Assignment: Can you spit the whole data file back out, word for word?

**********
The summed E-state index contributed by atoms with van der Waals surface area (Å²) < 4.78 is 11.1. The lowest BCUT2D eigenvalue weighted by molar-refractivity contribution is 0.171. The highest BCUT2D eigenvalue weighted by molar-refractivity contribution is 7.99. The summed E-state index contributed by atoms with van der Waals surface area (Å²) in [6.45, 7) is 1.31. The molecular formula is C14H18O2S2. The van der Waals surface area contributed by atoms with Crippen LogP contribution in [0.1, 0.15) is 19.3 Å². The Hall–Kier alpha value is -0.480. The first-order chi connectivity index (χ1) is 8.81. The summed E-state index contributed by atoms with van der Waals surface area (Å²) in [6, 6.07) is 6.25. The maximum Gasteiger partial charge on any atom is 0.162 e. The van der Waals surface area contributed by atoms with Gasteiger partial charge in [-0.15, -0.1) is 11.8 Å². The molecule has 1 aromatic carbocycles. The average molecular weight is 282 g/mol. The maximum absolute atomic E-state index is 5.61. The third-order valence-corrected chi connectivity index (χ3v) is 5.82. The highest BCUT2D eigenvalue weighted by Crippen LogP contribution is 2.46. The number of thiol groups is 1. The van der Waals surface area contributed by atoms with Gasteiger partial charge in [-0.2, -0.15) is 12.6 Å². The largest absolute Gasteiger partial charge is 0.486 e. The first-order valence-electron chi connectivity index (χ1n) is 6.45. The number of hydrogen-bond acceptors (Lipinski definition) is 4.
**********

The summed E-state index contributed by atoms with van der Waals surface area (Å²) < 4.78 is 11.1. The lowest BCUT2D eigenvalue weighted by molar-refractivity contribution is 0.171. The highest BCUT2D eigenvalue weighted by molar-refractivity contribution is 7.99. The summed E-state index contributed by atoms with van der Waals surface area (Å²) in [6.45, 7) is 1.31. The molecular formula is C14H18O2S2. The van der Waals surface area contributed by atoms with Crippen LogP contribution in [0.1, 0.15) is 19.3 Å². The Hall–Kier alpha value is -0.480. The first-order chi connectivity index (χ1) is 8.81. The summed E-state index contributed by atoms with van der Waals surface area (Å²) in [6, 6.07) is 6.25. The maximum Gasteiger partial charge on any atom is 0.162 e. The van der Waals surface area contributed by atoms with Gasteiger partial charge in [-0.15, -0.1) is 11.8 Å². The molecule has 1 aromatic carbocycles. The average molecular weight is 282 g/mol. The maximum absolute atomic E-state index is 5.61. The third-order valence-corrected chi connectivity index (χ3v) is 5.82. The highest BCUT2D eigenvalue weighted by Crippen LogP contribution is 2.46. The number of thiol groups is 1. The van der Waals surface area contributed by atoms with Gasteiger partial charge in [-0.2, -0.15) is 12.6 Å². The largest absolute Gasteiger partial charge is 0.486 e. The first-order valence-electron chi connectivity index (χ1n) is 6.45. The number of hydrogen-bond acceptors (Lipinski definition) is 4.